Searchable abstracts of presentations at key conferences in endocrinology
Endocrine Abstracts (2009) 19 S8

Peninsula Medical School, Exeter, Devon, UK.

Defining the molecular genetics of diabetes gives new insight into the underlying aetiology. Recent work in Type 2 diabetes has suggested that the majority of genes to date result in beta-cell dysfunction but the impact of each polymorphism is relatively modest. In contrast patients with beta-cell monogenic diabetes have beta-cell dysfunction as the result of mutation of a single gene and these allow new insights into subtypes of beta-cell dysfunction and their therapeutic response.

Patients with a glucose-sensing beta-cell defect due to glucokinase mutations have regulated, mild, fasting hyperglycaemia. Oral hypoglycaemic agents or low-dose insulin do not alter glycaemic control in these patients. Patients with hepatic nuclear factor-1alpha (HNF1A) mutations have progressive beta-cell deterioration and require treatment. HNF1alpha patients are 4 times more sensitive to sulphonylureas than matched type 2 diabetic patients. This reflects the defect in HNF1alpha deficiency precedes the KATP channel. HNF1beta is expressed in pancreatic stem cells before differentiation into endocrine or exocrine cells, so patients with HNF1B mutations have reduced pancreatic development, resulting in early-onset diabetes and mild exocrine dysfunction. These patients usually rapidly require insulin and are not responsive to sulphonylureas.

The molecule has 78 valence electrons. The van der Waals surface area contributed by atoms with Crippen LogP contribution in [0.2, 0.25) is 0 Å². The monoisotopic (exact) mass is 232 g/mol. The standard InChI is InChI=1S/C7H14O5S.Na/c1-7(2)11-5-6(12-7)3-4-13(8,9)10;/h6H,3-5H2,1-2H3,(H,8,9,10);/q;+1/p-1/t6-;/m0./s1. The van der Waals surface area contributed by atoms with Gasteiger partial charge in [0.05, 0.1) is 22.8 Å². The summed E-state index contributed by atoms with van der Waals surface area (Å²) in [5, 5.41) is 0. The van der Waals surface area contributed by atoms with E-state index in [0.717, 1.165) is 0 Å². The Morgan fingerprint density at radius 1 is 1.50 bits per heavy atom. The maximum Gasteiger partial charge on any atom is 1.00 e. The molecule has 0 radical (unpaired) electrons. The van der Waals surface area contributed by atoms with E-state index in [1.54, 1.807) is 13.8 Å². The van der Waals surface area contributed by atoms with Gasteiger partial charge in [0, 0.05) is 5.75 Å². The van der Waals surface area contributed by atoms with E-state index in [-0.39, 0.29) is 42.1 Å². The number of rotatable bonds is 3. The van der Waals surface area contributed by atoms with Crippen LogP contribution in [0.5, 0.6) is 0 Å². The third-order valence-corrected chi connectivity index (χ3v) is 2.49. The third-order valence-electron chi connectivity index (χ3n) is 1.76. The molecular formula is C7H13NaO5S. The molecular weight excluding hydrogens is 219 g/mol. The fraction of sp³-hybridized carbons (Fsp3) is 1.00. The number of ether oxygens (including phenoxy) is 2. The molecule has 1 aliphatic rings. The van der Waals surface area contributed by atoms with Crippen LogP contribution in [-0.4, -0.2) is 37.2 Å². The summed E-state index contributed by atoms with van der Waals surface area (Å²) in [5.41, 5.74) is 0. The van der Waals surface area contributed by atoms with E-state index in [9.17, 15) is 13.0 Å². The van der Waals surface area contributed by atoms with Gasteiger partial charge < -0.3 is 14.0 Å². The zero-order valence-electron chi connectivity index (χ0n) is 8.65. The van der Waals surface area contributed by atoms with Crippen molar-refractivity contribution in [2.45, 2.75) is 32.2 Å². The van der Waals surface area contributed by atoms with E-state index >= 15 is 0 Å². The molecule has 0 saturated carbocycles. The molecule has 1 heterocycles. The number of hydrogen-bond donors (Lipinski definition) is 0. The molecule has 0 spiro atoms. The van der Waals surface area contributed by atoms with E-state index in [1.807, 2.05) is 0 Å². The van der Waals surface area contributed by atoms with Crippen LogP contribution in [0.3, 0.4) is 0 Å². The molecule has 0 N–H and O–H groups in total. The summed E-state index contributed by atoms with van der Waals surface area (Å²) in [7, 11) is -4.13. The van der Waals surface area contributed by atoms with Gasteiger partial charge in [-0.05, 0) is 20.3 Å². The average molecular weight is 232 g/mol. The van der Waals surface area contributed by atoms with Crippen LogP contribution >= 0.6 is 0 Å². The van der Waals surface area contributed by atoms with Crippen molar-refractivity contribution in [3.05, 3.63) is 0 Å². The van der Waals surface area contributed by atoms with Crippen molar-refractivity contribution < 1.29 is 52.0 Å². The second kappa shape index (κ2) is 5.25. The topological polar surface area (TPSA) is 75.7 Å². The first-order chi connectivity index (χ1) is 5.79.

Fifty percent of patients diagnosed with diabetes before 6 months have mutations in the KATP channel subunits Kir6.2 and SUR1. The mutated KATP channel in these patients does not close in response to increased ATP concentrations, but can be closed when sulphonylureas bind to the sulfonylurea receptor 1 subunit of the channel by an ATP-independent route. These have excellent glycaemic control on high-dose sulphonylureas tablets. The mechanisms for the insulin release mediated by incretins and other non-ATP mediated pathways.

In conclusion, the defining of molecular genetic aetiology in monogenic diabetes has identified several specific beta-cell defects, and these are critical in determining treatment response. Identifying new genes will give new insights into the human beta-cell.

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